Prelude and Fugue

I remember the night that my father came home from work with a copy of the Academy of Saint Martin in the Fields’ recording of Bach’s The Art of Fugue. It was a double-LP boxed-set (recorded music came on black vinyl discs in those days) with extensive booklet of liner notes. My father let me read the notes, but insisted that we would only listen to the records when we had time to sit through all four sides without interruption. My next few days were filled with curiosity and anticipation. Today, on Bach’s 332nd birthday, I recognize that this was one of the great formative moments of my life.

My father called me into the living room on the following Sunday for what he called “a concert.” It was a bright winter afternoon of the type that we used to get in early January in Montreal. The sun flooded through the big picture window, reflecting off the snow drifts in our front yard. I was eleven or twelve years old, and had spent the morning skating and playing shinny on a patch of ice cleared on Lac St-Louis behind the Town Hall. We had had the traditional Friedman weekend lunch of bagels, lox, and tomato soup.

Placing the first disk on the stereo turntable, my father promised that I was “in for a real treat.” The tone arm moved, the stylus dropped to the groove on the record… And my life was changed forever.

I am sure that many of us have had moments of artistic revelation – even many of them – that moment when a book, a poem, a painting, a film or a work of music opens up a whole new aesthetic vista. I was no stranger to music. My father had an enormous (for the time) collection of records, ranging from the Deutsche Grammophon bicentennial collection of Beethoven’s complete symphonies, concertos and overtures to jazz and boxed sets from the Newport Folk Festivals. We listened to the Metropolitan Opera radio broadcasts together with the kind of devotion that more religious Jews attended schul, and we regularly attended concerts by l’Orchestre Symphonique de Montréal and the McGill Chamber Orchestra.

My mother played the baby grand piano in our living room brilliantly. In retrospect, I believe that she loved the experience of producing music with the graceful, balletic motions of her hands – music that would fill the house from glassy piano to thunderous forte – more than the music itself. She inclined toward Mozart and Chopin, and would often pull scores from the bench pretty much at random, mixing it up with Scott Joplin and arrangements of songs from Fiddler on the Roof. Her performances were full of delicacy and passion, and I would often imagine her looking through the score to some distant point as she inhabited the sounds.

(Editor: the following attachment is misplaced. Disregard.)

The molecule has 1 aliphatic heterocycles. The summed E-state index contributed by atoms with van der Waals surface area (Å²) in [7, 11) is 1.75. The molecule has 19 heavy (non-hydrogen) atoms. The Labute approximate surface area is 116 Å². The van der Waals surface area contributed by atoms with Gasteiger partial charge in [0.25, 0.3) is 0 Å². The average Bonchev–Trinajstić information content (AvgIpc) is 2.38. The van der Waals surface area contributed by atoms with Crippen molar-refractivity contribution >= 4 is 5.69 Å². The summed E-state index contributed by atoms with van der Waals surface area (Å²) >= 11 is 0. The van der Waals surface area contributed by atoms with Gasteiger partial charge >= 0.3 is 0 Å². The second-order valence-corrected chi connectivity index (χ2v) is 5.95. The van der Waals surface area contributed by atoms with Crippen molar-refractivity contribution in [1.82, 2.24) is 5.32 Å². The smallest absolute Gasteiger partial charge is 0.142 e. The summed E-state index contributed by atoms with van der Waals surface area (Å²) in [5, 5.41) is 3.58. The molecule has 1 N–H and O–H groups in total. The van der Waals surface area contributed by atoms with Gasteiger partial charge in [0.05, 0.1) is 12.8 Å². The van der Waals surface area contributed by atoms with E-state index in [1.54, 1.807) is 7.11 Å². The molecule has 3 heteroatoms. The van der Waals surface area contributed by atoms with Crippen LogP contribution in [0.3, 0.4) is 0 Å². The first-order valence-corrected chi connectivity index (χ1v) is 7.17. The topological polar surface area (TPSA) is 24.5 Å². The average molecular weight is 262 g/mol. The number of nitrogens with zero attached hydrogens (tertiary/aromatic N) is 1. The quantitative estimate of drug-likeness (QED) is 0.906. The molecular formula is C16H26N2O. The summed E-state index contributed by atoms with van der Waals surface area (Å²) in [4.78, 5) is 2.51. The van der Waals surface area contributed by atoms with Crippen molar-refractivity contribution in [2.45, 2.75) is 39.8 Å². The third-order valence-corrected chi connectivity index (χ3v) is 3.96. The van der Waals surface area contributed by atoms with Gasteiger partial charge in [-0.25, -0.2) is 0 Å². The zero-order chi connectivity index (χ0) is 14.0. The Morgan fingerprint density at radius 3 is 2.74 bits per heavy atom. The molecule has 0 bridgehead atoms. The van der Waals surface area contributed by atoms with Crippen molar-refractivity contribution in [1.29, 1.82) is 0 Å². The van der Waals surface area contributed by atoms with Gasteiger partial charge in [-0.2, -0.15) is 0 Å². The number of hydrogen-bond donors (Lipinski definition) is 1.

I had the benefit of a thorough, if unconventional, childhood education in music. My grade school music teacher Andreas Gutmanis imparted musical knowledge with a combination of urgency and enthusiasm. He put my classmates and me through the paces of the Orff Method – tee-tee tee-tee tah-tah on the school’s xylophones and glockenspiels – without great success. His real interest was in getting us to listen to music, however, and he would frequently draw the curtains and have us listen attentively and respectfully to everything from Mozart to Morton Subotnick’s electronic masterpiece Silver Apples of the Moon. In that he was immensely successful, and I am astonished at how many of his students became musicians.

Mr. Gutmanis taught me the violin. I loved the instrument, even though I hated practicing. My first concert performance was in a third-grade recital of “Twinkle, Twinkle Little Star” in all of the Suzuki variations. My father introduced me to conductor and pedagogue Brock McElheran when I was five. Dr. McElheran presented me with a baton and a copy of his book Conducting Techniques for Beginners and Professionals and gave me a series of private – though informal – lessons. (I still have both the baton and the book.) I later studied the piano and the flute and, though I never displayed any great talent, I learned to read music and to appreciate its beauty at a very profound level.

The vaults of the Thomaskirche, Leipzig.

The Art of Fugue, however, was an epiphany. It isn’t that this recording was or is the best music that I had ever heard. Make no mistake, however, it is an extraordinary piece of music, and the performance Academy of Saint Martin in the Fields is outstanding. Rather, the experience of listening to this music for the first time, in that time and place utterly transformed me. It was the first time that I heard music from the inside – and saw it too, for this was a profoundly synesthetic experience. The counterpoint rose above and around me like the vaults of a gothic cathedral. Years later, I saw a photo of the nave of the Thomaskirche in Leipzig, where Bach was cantor and Director of Music for more than half of his career, and said out loud “yes, yes, that’s what I saw!”

Although the beauty of The Art of Fugue is highly architectural, the fugal lines of Bach’s masterpiece are never static. They move, and sweep and dance in ribbons of melody. The music is always serious and contemplative, a product of the Enlightenment, yet it is full of dark depths, ecstatic highs and restrained passions evoking both the religious foundations of Bach’s work and the chromatic future. It is both a palimpsest and a prophecy, and it ends abruptly 239 bars into the last, immense, four-voice, triple fugue – apocryphally at Bach’s death.

If I was to identify the moment when the starting point of trajectory that led me to become a music historian, that would be it. It is the ursprung of my own intellectual and professional genealogy. The process certainly was not quite that simple or predetermined, and I have drifted and dodged in any number of professional and scholarly directions in the decades since. But listening to The Art of Fugue on that afternoon, and every time since, I find myself connected to a nexus of history, art, culture and the genius of an artist whom I never met but somehow know intimately.